And I was indeed thankful, for I had by this time learned enough to know, with all our canvas spread, what disaster in such event awaited us. The whispers of wind became puffs, the sails filled, the Ghost moved. Wolf Larsen put the wheel hard up, to port, and we began to pay off. The wind was now dead astern, muttering and puffing stronger and stronger, and my head-sails were pounding lustily. I did not see what went on elsewhere, though I felt the sudden surge and heel of the schooner as the wind-pressures changed to the jibing of the fore- and main-sails. My hands were full with the flying-jib, jib, and staysail; and by the time this part of my task was accomplished the Ghost was leaping into the south-west, the wind on her quarter and all her sheets to starboard. Without pausing for breath, though my heart was beating like a trip-hammer from my exertions, I sprang to the topsails, and before the wind had become too strong we had them fairly set and were coiling down. Then I went aft for orders.

Wolf Larsen nodded approval and relinquished the wheel to me. The wind was strengthening steadily and the sea rising. For an hour I steered, each moment becoming more difficult. I had not the experience to steer at the gait we were going on a quartering course.

"Now take a run up with the glasses and raise some of the boats. We've made at least ten knots, and we're going twelve or thirteen now. The old girl knows how to walk."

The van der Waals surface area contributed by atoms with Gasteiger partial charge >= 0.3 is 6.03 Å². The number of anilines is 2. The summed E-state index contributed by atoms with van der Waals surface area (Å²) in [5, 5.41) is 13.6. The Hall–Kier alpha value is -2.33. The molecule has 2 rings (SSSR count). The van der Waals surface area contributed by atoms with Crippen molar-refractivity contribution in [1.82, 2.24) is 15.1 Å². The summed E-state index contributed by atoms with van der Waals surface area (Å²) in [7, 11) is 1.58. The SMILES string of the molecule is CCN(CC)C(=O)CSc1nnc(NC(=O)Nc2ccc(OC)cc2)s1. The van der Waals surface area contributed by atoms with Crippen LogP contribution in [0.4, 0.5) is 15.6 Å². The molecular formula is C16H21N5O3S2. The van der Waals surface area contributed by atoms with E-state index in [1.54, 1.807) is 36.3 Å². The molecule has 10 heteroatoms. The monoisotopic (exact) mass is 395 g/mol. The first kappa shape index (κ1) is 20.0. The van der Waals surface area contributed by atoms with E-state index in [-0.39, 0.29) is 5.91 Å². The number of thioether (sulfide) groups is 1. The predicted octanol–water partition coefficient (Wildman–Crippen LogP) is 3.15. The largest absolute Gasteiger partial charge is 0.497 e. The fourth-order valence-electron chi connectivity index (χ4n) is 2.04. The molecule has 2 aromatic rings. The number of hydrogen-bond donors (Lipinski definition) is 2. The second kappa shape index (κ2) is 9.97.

I contested myself with the fore crosstrees, some seventy feet above the deck. As I searched the vacant stretch of water before me, I comprehended thoroughly the need for haste if we were to recover any of our men. Indeed, as I gazed at the heavy sea through which we were running, I doubted that there was a boat afloat. It did not seem possible that such frail craft could survive such stress of wind and water.

I could not feel the full force of the wind, for we were running with it; but from my lofty perch I looked down as though outside the Ghost and apart from her, and saw the shape of her outlined sharply against the foaming sea as she tore along instinct with life. Sometimes she would lift and send across some great wave, burying her starboard-rail from view, and covering her deck to the hatches with the boiling ocean. At such moments, starting from a windward roll, I would go flying through the air with dizzying swiftness, as though I clung to the end of a huge, inverted pendulum, the arc of which, between the greater rolls, must have been seventy feet or more. Once, the terror of this giddy sweep overpowered me, and for a while I clung on, hand and foot, weak and trembling, unable to search the sea for the missing boats or to behold aught of the sea but that which roared beneath and strove to overwhelm the Ghost.
But the thought of the men in the midst of it steadied me, and in my quest for them I forgot myself. For an hour I saw nothing but the naked, desolate sea. And then, where a vagrant shaft of sunlight struck the ocean and turned its surface to wrathful silver, I caught a small black speck thrust skyward for an instant and swallowed up. I waited patiently. Again the tiny point of black projected itself through the wrathful blaze a couple of points off our port-bow. I did not attempt to shout, but communicated the news to Wolf Larsen by waving my arm. He changed the course, and I signalled affirmation when the speck showed dead ahead.

It grew larger, and so swiftly that for the first time I fully appreciated the speed of our flight. Wolf Larsen motioned for me to come down, and when I stood beside him at the wheel gave me instructions for heaving to.

"Expect all hell to break loose," he cautioned me, "but don't mind it. Yours is to do your own work and to have Cooky stand by the fore-sheet."